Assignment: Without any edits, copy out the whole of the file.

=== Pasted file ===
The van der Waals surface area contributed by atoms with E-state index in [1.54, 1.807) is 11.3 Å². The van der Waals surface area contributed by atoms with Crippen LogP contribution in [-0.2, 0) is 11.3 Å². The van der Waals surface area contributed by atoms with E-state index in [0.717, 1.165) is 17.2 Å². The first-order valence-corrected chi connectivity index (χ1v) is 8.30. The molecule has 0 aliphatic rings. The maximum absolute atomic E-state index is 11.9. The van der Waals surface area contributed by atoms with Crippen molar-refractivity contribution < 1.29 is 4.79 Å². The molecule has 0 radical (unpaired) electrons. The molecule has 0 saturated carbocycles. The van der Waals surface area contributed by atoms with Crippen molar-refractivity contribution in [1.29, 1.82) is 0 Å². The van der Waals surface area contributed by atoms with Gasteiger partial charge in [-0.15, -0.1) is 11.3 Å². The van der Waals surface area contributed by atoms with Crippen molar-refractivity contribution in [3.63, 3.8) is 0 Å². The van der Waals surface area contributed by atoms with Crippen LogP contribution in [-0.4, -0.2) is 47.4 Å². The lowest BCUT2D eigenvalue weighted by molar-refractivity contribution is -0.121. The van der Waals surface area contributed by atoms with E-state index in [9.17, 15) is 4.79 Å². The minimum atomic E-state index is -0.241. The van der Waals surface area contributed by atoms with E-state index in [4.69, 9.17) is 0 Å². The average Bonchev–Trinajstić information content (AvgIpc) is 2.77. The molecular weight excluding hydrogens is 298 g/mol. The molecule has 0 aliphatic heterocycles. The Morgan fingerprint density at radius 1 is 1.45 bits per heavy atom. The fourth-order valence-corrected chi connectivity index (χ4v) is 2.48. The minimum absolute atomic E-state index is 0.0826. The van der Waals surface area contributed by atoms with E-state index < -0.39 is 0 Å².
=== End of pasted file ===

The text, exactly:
The van der Waals surface area contributed by atoms with E-state index in [1.54, 1.807) is 11.3 Å². The van der Waals surface area contributed by atoms with Crippen LogP contribution in [-0.2, 0) is 11.3 Å². The van der Waals surface area contributed by atoms with E-state index in [0.717, 1.165) is 17.2 Å². The first-order valence-corrected chi connectivity index (χ1v) is 8.30. The molecule has 0 aliphatic rings. The maximum absolute atomic E-state index is 11.9. The van der Waals surface area contributed by atoms with Crippen molar-refractivity contribution < 1.29 is 4.79 Å². The molecule has 0 radical (unpaired) electrons. The molecule has 0 saturated carbocycles. The van der Waals surface area contributed by atoms with Crippen molar-refractivity contribution in [1.29, 1.82) is 0 Å². The van der Waals surface area contributed by atoms with Gasteiger partial charge in [-0.15, -0.1) is 11.3 Å². The van der Waals surface area contributed by atoms with Crippen molar-refractivity contribution in [3.63, 3.8) is 0 Å². The van der Waals surface area contributed by atoms with Crippen LogP contribution in [-0.4, -0.2) is 47.4 Å². The lowest BCUT2D eigenvalue weighted by molar-refractivity contribution is -0.121. The van der Waals surface area contributed by atoms with E-state index in [9.17, 15) is 4.79 Å². The minimum atomic E-state index is -0.241. The van der Waals surface area contributed by atoms with E-state index in [4.69, 9.17) is 0 Å². The average Bonchev–Trinajstić information content (AvgIpc) is 2.77. The molecular weight excluding hydrogens is 298 g/mol. The molecule has 0 aliphatic heterocycles. The Morgan fingerprint density at radius 1 is 1.45 bits per heavy atom. The fourth-order valence-corrected chi connectivity index (χ4v) is 2.48. The minimum absolute atomic E-state index is 0.0826. The van der Waals surface area contributed by atoms with E-state index < -0.39 is 0 Å².